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Hemingway's and Fitzgerald's Modern Woman

            Hemingway and Fitzgerald were keen observers of the changes in women's behavior and they worked enthusiastically to reflect the female's point of view in their novels. The Victorian Era which ended in late 1800s, enforced male dominance and female dependency which led to the inequality between genders. During that period the public and economic world was led by men. On the contrary, women ran the domestic sphere and they had to involuntarily accept that their place was in the home. Typically, women were not allowed to be educated outside of the home and they were expected to serve their husbands, and be the ideal Victorian Women society expected them to be. By the end of this period, women had abandoned their traditional gender roles and in continuance their public power rose. This essay will explore the "Modern Women" which are represented by different female characters in the three classic works, and it will focus on the idea of the "flapper" women, who they were and what they symbolized. Fitzgerald and Hemingway used the narrative point of view to present the important roles of female characters through a central male consciousness in their fiction. This is a way to analyze the evolving women/men relationships, which were certainly influenced by the war and were continually fluctuating between different states due to these changes. The end of the war established a new lifestyle for Americans which initiated an era in which materialism set the tone of the society. .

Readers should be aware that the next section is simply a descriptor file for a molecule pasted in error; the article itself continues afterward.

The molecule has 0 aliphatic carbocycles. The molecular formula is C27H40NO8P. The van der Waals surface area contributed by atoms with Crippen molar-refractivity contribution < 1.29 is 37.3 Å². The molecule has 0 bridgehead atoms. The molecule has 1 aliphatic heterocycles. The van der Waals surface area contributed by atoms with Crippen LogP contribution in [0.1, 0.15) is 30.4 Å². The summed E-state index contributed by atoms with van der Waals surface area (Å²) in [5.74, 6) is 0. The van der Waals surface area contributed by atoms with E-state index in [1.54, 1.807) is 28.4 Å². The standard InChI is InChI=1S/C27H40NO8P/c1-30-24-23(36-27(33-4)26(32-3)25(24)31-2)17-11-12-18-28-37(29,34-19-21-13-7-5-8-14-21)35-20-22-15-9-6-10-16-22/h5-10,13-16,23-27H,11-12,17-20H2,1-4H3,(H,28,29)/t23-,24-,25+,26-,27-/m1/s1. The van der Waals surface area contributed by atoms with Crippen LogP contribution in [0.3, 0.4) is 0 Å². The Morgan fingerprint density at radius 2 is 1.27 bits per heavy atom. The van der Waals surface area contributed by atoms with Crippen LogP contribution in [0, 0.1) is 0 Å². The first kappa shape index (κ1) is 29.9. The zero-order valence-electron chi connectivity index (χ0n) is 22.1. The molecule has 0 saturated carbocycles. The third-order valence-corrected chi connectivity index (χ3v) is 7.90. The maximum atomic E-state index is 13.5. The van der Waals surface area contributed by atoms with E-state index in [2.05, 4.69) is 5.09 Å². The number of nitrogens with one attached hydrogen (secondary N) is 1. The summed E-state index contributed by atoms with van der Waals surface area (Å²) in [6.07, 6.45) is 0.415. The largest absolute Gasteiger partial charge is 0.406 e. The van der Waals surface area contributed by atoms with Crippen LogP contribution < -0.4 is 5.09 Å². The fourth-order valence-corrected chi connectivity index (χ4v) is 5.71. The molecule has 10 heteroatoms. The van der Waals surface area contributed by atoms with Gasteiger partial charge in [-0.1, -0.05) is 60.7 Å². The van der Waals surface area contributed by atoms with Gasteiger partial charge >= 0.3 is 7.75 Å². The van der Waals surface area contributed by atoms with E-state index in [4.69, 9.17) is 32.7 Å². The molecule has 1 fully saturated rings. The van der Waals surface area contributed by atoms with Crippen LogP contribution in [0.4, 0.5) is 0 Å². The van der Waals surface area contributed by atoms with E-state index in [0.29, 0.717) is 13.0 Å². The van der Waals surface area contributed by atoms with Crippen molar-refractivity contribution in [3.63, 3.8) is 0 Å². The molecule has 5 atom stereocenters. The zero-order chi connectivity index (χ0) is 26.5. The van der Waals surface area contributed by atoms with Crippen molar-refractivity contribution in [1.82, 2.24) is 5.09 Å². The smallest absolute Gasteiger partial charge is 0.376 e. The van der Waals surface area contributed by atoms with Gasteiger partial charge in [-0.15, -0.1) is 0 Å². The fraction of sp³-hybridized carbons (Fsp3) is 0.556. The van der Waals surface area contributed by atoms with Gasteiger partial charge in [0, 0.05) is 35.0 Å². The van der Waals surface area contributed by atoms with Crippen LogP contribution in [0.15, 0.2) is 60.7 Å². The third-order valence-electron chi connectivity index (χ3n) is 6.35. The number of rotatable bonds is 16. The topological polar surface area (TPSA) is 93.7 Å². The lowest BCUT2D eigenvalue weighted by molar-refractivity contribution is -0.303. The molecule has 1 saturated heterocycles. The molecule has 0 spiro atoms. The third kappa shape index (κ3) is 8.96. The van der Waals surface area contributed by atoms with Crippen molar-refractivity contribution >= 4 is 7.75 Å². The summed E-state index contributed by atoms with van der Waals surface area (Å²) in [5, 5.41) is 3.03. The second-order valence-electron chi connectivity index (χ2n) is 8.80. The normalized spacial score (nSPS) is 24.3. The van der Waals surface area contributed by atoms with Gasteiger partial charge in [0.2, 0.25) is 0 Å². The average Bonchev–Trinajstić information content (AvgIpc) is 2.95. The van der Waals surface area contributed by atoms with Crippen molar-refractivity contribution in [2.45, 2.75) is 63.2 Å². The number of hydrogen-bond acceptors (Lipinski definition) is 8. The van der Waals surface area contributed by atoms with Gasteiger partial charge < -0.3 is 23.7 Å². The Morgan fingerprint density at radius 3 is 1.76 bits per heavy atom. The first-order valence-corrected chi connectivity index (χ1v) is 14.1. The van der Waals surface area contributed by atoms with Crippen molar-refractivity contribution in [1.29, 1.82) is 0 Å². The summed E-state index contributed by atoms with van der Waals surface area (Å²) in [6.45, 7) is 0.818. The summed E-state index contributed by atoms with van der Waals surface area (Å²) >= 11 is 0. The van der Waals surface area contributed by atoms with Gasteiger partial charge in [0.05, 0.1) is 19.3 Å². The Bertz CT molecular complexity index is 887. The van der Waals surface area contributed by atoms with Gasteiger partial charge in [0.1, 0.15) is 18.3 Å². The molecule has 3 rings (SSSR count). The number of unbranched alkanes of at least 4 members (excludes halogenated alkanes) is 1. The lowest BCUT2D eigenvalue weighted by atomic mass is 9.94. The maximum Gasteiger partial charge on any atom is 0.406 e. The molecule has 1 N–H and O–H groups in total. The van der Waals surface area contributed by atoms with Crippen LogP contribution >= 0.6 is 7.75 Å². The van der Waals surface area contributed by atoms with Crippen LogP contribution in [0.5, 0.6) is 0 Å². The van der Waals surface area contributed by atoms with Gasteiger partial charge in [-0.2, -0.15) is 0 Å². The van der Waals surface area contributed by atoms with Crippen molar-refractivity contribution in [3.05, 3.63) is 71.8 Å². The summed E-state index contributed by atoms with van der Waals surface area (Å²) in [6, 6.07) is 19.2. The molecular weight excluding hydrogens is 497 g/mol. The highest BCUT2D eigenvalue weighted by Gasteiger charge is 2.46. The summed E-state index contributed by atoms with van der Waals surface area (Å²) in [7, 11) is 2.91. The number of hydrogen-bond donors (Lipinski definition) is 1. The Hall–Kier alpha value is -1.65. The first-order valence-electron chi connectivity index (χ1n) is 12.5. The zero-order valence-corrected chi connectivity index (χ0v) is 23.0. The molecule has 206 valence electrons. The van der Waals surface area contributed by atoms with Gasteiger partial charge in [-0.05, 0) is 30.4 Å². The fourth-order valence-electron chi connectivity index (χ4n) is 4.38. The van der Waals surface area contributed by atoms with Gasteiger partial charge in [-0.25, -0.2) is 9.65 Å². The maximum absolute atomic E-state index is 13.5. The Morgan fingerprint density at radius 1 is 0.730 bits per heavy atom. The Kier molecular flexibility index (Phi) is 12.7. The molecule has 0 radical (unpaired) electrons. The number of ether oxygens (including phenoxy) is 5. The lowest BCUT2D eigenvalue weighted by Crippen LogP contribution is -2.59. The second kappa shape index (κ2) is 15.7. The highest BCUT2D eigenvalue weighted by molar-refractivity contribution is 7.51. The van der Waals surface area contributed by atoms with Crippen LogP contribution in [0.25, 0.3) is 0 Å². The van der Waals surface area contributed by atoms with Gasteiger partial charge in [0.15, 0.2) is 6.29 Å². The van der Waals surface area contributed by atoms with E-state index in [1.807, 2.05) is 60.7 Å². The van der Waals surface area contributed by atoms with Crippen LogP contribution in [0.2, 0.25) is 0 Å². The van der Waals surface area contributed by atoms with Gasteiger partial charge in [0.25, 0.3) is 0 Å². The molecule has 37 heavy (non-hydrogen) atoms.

In The Great Gatsby we have the protagonist Daisy Buchanan who is described as a lovely, beautiful, irresponsible, spoiled lady, who has shift to a self-fashioning female and is completely dependable on men. The men around her compete with each other to seduce women with their continuously increasing fortune. The novel leaves a disappointing impression because of the behavior of the vague characters who have lost touch with any sort of morality, but through their behavior and thoughts we can define the culture of the 1920s.

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